Like many companies, Seilevel uses Microsoft Sharepoint to store and share our documents. We use Sharepoint as our “one source of truth” to make sure that we’re all working off the most recent versions of documents, to avoid having to reconcile changes later. This might be seem obvious to people working in software requirements, but I’ve seen and heard horror stories about people e-mailing document updates back and forth, and days of work having to be redone because someone lost track of the most recent version.
We recently migrated our documents over to a new version of Sharepoint, which essentially meant copying and pasting tens of thousand of documents. It took a while because of all the uploading, but since I could do other work while waiting for uploads to finish, it wasn’t too disruptive. After we finished, someone noticed a problem: every document I had uploaded was “checked out” to me. On Sharepoint, in order to avoid multiple people making changes in a document at the same time, you can “check out” the document, which locks it to other users. In other words, I was the only one who could edit all of our documents, which incidentally defeated the purpose of a shared drive to begin with.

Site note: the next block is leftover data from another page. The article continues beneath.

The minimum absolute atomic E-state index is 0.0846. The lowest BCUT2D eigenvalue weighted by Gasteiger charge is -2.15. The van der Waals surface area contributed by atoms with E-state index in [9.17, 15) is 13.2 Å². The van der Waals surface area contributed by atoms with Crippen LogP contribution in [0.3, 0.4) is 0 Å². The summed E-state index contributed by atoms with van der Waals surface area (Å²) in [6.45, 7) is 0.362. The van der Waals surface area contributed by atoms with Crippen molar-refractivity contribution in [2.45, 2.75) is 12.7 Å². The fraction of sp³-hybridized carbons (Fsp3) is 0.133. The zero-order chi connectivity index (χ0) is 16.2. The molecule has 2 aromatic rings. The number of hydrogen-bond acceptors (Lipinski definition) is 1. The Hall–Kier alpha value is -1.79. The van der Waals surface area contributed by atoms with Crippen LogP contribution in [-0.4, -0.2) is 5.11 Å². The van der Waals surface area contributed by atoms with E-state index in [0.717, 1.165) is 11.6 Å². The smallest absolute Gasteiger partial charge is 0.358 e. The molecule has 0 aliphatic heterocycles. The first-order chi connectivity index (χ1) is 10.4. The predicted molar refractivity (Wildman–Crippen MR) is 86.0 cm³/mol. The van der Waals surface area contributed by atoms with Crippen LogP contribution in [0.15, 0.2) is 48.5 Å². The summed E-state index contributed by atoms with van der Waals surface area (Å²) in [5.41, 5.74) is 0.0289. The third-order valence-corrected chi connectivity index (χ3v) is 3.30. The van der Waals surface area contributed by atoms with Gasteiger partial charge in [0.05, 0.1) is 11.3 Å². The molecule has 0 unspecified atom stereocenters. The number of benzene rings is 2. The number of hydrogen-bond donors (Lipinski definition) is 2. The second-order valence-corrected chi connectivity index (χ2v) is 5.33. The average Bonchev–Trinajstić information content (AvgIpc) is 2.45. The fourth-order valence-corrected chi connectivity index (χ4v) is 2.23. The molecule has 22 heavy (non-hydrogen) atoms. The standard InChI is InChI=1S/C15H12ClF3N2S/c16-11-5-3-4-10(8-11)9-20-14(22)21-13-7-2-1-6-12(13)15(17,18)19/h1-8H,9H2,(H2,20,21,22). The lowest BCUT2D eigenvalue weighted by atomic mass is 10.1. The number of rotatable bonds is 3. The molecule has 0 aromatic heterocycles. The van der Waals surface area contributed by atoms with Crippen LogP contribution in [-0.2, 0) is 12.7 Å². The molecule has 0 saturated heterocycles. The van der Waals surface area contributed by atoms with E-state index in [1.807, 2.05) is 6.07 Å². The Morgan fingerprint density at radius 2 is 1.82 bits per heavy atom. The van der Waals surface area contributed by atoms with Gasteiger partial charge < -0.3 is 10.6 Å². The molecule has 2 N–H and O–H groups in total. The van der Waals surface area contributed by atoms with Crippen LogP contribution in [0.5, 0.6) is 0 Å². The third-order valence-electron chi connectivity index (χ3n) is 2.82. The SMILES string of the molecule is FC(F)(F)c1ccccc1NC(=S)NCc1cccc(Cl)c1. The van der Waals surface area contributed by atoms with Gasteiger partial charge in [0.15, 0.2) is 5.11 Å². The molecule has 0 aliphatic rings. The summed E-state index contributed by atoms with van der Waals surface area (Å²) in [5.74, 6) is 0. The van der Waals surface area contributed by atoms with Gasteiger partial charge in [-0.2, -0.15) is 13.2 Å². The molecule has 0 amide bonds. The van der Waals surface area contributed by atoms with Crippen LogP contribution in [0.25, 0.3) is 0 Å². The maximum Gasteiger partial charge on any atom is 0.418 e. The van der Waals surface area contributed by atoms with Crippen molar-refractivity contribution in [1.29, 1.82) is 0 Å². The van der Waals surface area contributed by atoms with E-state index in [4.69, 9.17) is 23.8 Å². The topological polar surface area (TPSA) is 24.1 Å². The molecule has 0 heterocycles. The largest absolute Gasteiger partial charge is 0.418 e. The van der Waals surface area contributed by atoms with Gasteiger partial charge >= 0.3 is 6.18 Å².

Fortunately, I could simply check each of the documents back in, allowing everyone to access them normally. Unfortunately, we only knew how to do that for one file at a time, which meant manually checking in all those tens of thousands of documents – a pretty grim prospect. After some searching and experimenting, I found a way to check-in Sharepoint files in bulk.
First, navigate in Sharepoint to the folder containing the files checked out to you. Click on the Settings wheel in the upper-right corner, and go to Site Settings.
Then go to Content and Structure.
The view should be set to Default View. Change that to Checked Out To Me. You will be able to see all files checked out to you, and can select any or all of them…
You can then use the Actions menu to manipulate them.
Be careful not to accidentally delete all of them! If you need to look at files in a different folder, just use the folder tree to the left to navigate wherever the files are located. You can also use this trick to make sure there’s nothing checked out to you – sometimes people shut down their computer and forget to check the file in.
That’s it – pretty simple, but it saved me several potential days’ worth of manual work. Feel free to share any file or versioning tricks you guys have learned in the comments – we always like to hear how other people deal with these problems!